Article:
The Organizational Self as a Historically Contingent Dialectic: The Case of the California Postsecondary Education Commission, 1974-2011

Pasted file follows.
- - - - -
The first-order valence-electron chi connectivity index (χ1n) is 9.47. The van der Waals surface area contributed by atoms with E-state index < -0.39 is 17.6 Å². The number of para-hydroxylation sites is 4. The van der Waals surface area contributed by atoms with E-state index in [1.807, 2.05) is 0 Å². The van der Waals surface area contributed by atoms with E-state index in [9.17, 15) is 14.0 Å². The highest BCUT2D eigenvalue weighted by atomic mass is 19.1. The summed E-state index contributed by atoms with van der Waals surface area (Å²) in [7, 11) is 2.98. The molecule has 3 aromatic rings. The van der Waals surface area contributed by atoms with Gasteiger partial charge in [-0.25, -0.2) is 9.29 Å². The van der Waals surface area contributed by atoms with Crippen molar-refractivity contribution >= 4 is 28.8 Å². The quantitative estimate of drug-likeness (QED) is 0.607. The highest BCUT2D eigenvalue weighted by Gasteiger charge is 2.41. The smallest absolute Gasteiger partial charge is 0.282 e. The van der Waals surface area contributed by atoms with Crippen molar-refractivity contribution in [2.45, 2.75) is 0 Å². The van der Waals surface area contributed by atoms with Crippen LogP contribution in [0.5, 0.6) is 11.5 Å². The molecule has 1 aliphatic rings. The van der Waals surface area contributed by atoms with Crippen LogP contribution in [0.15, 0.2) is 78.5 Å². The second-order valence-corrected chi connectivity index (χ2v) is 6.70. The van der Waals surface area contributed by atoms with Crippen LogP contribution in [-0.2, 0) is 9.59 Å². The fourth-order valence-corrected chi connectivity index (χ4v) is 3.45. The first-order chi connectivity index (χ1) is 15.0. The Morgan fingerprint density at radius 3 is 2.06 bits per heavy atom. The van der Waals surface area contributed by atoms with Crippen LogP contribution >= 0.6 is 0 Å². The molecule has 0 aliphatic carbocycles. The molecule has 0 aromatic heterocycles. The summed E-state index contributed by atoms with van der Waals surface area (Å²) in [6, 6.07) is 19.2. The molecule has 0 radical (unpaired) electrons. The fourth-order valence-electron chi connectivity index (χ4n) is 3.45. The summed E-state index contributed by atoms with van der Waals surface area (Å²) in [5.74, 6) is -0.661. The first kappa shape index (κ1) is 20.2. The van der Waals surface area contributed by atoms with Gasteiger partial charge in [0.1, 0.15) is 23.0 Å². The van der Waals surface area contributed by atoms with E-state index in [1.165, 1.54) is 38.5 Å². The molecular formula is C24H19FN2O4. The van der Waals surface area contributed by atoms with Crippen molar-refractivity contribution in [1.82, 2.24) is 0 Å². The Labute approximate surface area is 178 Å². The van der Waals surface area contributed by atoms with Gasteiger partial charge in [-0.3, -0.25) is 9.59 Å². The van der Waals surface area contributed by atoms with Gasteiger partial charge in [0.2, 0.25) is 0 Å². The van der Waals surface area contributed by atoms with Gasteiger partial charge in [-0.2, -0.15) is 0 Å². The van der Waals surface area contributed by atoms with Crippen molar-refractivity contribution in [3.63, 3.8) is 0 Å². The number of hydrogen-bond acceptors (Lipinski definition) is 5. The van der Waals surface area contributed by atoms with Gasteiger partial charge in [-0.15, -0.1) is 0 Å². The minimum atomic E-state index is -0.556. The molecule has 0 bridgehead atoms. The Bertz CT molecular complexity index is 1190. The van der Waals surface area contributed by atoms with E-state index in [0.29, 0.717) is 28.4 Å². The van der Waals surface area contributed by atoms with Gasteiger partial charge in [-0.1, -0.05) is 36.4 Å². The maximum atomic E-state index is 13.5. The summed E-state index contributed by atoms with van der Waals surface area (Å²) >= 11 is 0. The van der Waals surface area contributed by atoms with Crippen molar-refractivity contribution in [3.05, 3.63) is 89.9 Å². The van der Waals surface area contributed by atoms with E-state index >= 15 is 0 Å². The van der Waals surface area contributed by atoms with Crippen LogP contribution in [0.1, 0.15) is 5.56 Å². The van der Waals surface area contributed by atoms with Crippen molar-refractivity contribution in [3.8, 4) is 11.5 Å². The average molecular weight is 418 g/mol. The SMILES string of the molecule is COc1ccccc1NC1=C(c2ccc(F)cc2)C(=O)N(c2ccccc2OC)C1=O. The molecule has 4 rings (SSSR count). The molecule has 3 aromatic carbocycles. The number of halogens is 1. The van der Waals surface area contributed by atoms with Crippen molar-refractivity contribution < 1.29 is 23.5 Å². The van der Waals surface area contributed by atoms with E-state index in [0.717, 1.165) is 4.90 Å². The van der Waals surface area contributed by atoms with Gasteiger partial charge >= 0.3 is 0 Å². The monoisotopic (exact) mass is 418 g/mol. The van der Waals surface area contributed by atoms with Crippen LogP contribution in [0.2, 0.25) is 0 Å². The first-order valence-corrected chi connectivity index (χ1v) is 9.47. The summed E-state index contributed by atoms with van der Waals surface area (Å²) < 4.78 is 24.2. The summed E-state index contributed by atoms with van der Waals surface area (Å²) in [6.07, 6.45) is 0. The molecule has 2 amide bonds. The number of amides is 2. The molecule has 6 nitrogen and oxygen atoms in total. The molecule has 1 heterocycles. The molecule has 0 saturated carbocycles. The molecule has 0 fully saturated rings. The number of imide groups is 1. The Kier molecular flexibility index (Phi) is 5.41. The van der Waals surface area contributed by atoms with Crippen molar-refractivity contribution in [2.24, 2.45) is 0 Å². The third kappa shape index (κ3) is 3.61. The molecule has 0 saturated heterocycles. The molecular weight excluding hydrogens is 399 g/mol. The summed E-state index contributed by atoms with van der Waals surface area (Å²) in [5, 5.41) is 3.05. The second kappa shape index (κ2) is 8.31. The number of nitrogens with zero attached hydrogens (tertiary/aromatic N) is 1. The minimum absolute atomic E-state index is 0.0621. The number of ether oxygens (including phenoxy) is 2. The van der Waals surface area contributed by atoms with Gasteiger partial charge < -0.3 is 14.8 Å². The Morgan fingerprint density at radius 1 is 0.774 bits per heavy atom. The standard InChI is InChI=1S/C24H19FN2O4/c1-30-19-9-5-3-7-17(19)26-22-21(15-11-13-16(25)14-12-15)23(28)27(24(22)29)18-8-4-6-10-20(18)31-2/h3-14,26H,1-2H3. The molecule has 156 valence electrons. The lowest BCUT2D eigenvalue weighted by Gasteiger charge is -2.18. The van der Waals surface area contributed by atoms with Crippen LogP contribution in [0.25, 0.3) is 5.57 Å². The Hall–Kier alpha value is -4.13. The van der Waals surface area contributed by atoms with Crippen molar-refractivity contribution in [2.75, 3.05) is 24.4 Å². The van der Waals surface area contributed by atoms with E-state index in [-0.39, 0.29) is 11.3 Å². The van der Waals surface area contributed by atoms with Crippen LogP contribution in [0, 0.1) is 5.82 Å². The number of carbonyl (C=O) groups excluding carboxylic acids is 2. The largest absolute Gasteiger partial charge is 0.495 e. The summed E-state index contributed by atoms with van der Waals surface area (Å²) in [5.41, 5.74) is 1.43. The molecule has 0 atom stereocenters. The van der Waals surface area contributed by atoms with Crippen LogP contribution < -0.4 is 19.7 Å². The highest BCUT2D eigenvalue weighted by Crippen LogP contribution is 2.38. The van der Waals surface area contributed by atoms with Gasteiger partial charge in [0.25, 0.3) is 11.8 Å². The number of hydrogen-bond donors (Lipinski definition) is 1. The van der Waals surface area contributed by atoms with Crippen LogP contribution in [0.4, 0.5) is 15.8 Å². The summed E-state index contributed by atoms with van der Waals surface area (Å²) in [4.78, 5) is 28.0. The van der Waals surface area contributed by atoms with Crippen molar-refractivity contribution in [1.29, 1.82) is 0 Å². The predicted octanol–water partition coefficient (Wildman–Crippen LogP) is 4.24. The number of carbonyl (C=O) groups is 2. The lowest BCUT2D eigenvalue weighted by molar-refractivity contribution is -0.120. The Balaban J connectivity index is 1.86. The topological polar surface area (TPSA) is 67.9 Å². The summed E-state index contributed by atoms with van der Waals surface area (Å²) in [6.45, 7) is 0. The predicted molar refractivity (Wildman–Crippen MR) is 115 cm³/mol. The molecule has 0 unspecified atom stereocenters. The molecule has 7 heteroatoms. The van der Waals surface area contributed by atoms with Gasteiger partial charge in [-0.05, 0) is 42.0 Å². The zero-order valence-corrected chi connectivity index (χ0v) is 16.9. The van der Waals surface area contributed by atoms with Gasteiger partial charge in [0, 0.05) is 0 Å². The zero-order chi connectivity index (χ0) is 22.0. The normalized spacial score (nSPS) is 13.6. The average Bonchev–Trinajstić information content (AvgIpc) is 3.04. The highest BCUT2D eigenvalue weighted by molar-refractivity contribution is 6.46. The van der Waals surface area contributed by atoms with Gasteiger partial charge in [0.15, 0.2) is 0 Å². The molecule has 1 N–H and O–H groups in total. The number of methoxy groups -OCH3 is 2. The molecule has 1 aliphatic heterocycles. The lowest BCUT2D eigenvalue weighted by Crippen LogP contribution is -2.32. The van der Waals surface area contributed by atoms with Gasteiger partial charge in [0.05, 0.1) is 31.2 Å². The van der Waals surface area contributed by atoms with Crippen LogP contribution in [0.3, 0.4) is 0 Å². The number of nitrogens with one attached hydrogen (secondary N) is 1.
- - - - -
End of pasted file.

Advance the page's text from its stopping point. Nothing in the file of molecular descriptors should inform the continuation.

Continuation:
Building on Albert and Whetten’s (1985) field-defining work, organizational scholars have demonstrated that maintaining an organizational identity is an ongoing process in which the past and future are continuously reconstructed in the “ongoing present” (Schultz & Hernes, 2012). Moreover, organizations may hold hybrid and multiple organizational identities simultaneously (Pratt, 2016), whose demands they may manage by prioritizing and integrating them into larger “organizational selves” (Pratt & Kraatz, 2009). The challenges of managing these multiple identities may be particularly acute in institutionally pluralistic fields (Kraatz & Block, 2008). Yet, there has been a lack of empirical attention to the organizational self and its evolution over time. In this paper, I ask: how does the organizational self evolve in an institutionally pluralistic context? I explore this research question through a historical study of the evolution of the California Postsecondary Education Commission (CPEC), a public agency, over 37 years. I triangulate primary source data from several physical and digital archives with 30 hours of original interviews with former CPEC staff, leadership, and external stakeholders. I find that CPEC’s organizational self evolved as a result of historically contingent negotiations during times of leadership transition as new leaders sought to enact their vision and attend to the immediate issues facing the organization by reprioritizing its constituent identities. Building on these findings, I theorize that the organizational self is a historically contingent dialectic between past, present, and future-tense visions for the organization. It is the product of actors’ embedded agency (Battilana & D’Aunno, 2009), drawing from the past and imagining the future, but attuned to the problems of practice at hand. The organizational self is, thus, fundamentally a historical concept: it must be characterized and studied with explicit attention to time and context.